Tuesday Tip: Stop Using Public USB Ports!

By: Richard Stokes

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I first wrote about this topic more than 5 years ago and although time has passed, this one still raises eyebrows. So, here it is……never, ever, ever, under any circumstances, plug your smartphone or any other USB connected device into a USB port that isn’t your own.

 

This includes places such as:

  • USB charging stations at the airport or on the airplane.
  • USB ports in your hotel room.
  • USB charging stations in coffee shops or any other retail setting.
  • Any public kiosk that offers USB charging.
  • Temporary USB charging stations set-up at conferences and trade shows.
  • USB chargers in the dashboard of your rental car.
  • Any USB port that isn’t yours (follow this rule and it will cover you for all the above and more).

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[spacer height=”20px”] I think you get the idea.

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Why is this a common issue for today’s users? I think the answer comes from the notion that a USB connection’s primary purpose is to recharge your device when the battery is getting low. ‘EEHHNNTTT!!’ Thanks for playing, but that’s the wrong answer!

 

What we’ve forgotten is that first and foremost, USB is a communication protocol and data is transmitted across the USB cable. Over time, we have added the ability to deliver power across the cable and this has now become the norm.

The danger is that you really have no idea if the USB port you are plugging in to has a tiny computer sitting behind it that when connected to will either load malware to your device or is reading everything off of your device (saved passwords, text messages, pictures, emails, browsing history, etc.). The IT community calls this: ‘Juice Jacking.’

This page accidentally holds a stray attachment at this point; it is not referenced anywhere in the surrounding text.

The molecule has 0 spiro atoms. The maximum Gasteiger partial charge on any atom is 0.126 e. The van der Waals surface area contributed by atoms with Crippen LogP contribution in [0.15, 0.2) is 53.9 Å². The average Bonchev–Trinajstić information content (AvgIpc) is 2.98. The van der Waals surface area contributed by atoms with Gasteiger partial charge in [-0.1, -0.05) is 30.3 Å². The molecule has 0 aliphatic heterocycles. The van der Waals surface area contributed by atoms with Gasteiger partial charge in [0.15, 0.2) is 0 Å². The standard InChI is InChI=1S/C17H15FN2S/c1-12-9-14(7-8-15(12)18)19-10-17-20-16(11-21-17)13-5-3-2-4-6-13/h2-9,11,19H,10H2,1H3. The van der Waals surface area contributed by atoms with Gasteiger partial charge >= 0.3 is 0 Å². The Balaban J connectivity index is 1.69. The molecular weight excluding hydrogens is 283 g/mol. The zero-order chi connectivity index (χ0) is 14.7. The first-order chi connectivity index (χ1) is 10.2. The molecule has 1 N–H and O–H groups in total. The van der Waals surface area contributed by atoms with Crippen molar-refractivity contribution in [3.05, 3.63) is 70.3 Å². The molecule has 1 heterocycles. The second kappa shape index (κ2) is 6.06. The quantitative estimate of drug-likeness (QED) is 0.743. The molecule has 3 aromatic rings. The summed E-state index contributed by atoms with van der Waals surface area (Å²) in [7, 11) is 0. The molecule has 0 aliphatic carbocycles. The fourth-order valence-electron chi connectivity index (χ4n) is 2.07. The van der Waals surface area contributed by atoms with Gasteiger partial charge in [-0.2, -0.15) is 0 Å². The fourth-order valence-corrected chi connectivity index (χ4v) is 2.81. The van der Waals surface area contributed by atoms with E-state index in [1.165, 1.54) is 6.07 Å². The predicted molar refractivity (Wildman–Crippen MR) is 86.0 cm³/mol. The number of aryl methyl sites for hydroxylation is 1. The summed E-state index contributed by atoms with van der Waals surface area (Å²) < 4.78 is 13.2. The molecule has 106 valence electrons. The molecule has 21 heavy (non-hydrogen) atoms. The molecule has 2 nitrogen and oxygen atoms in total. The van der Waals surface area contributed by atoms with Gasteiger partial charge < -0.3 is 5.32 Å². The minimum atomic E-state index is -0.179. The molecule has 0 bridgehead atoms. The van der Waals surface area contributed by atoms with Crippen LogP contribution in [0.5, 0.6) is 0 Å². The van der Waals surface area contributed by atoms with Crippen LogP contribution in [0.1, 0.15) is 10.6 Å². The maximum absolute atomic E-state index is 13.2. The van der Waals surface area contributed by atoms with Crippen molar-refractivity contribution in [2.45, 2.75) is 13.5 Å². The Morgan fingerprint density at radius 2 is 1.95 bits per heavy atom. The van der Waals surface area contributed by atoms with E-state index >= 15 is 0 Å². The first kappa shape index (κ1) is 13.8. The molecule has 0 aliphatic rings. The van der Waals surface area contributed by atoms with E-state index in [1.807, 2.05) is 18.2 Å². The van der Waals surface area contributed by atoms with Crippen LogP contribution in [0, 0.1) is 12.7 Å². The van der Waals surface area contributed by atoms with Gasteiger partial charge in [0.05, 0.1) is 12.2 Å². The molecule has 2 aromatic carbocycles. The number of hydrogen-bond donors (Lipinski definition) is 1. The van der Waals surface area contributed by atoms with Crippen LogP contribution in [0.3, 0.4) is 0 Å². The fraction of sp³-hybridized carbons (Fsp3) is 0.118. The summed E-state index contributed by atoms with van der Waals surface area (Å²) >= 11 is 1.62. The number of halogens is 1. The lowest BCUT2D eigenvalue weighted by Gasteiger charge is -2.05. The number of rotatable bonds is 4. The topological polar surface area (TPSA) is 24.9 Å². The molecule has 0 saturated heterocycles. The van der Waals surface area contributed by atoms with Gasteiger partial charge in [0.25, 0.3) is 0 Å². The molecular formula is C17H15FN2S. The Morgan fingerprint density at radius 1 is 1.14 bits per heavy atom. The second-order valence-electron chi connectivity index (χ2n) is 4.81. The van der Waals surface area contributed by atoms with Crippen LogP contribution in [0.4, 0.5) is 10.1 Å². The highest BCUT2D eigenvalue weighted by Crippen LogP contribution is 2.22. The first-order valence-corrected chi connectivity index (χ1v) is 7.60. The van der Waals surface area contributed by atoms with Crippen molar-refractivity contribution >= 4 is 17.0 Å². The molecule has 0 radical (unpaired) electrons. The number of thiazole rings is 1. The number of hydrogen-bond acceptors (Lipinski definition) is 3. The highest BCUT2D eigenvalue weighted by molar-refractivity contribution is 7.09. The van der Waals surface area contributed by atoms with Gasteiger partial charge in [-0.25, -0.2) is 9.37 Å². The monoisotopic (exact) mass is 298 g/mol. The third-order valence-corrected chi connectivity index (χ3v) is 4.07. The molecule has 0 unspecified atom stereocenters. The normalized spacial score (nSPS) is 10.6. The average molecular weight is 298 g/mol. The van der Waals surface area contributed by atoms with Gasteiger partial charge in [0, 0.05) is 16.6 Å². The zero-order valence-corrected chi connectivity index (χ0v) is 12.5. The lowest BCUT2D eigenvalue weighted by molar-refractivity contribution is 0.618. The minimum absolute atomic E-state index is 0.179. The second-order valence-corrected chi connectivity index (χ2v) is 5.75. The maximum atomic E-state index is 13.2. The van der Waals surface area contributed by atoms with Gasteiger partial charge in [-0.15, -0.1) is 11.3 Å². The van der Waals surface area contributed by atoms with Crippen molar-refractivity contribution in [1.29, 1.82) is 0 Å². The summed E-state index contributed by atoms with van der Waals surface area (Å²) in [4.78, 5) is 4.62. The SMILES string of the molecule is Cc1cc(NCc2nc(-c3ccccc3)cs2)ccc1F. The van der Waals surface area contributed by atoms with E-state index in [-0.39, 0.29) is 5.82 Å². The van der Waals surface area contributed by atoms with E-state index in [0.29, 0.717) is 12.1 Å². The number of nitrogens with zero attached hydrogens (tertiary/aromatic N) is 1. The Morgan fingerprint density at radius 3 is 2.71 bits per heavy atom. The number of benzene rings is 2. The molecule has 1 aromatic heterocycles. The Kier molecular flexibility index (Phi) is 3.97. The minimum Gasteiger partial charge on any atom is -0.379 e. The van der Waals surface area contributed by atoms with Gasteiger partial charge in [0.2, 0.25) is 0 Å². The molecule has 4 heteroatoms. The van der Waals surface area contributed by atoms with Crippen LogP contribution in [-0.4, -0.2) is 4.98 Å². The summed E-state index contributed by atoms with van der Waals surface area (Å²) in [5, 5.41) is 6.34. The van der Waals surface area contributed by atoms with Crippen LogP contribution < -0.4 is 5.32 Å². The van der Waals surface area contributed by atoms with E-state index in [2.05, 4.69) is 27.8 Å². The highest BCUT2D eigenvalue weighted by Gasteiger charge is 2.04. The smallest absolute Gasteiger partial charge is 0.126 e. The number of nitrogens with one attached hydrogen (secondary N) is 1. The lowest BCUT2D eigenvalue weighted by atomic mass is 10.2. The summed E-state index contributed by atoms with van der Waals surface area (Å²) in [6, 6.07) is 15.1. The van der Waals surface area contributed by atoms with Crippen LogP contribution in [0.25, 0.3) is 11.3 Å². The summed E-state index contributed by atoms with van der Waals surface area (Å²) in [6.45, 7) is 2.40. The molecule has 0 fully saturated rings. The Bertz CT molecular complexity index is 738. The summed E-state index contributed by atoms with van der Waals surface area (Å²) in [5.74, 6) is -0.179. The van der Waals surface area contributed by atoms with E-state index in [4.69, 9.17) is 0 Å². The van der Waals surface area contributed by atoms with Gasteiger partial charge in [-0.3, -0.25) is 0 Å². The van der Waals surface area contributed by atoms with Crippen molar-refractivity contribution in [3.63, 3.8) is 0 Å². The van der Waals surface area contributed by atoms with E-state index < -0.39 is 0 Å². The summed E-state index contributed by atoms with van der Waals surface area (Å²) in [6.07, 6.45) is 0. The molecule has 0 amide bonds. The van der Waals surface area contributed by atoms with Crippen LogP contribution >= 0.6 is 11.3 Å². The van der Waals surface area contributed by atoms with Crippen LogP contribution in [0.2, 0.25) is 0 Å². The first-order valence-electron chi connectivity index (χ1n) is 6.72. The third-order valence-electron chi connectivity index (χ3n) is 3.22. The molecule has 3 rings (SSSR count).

How do you protect yourself from this? Easy – carry a portable battery pack with you and/or a USB power adapter so you can plug into any common power outlet. If you get into a rental car, bring a cigarette lighter USB adapter and plug in that way. Resist the urge to plug into unknown USB outlets and you’ll keep your data and privacy a little more secure than perhaps others who don’t get our newsletter.

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Richard Stokes: As the Director of Sales for Network 1, Richard identifies “future” clients that can benefit from the support of an experienced, outsourced IT team. He helps clients and prospects find technology solutions they need to achieve better productivity and efficiency so they can focus their attention on making money and growing their respective business.

Network 1 designs, builds and supports the IT you need to run your business more securely, productively and successfully. Whether you want to outsource all of your IT needs to a reliable, responsive, service-oriented company, or need to supplement the work of your internal IT staff, we will carefully evaluate where you are now, discuss where you want to go and implement and support a plan to get you there with as little interruption as possible.

2 Comments

  1. Shelly Browne on February 13, 2019 at 7:35 am

    Wow, I would not have thought of this!!
    Please address (if you haven’t already) the dangers of getting hacked in coffee shops on their wifi — now only sticking with my data in public!! 5 hours of my life lost to someone taking over my Facebook. Thanks for being part of the Kennesaw Business Association. I noticed your link was broken so I am having it fixed… sorry about that!
    Shelly

  2. Donna Grindle on February 28, 2019 at 1:34 pm

    Great article Richard! I wanted to add another way to protect yourself from these security holes. Use a USB data blocker device. Here is a link to an example of one: https://portablepowersupplies.co.uk/home/portapow-data-blocker-usb-adaptor

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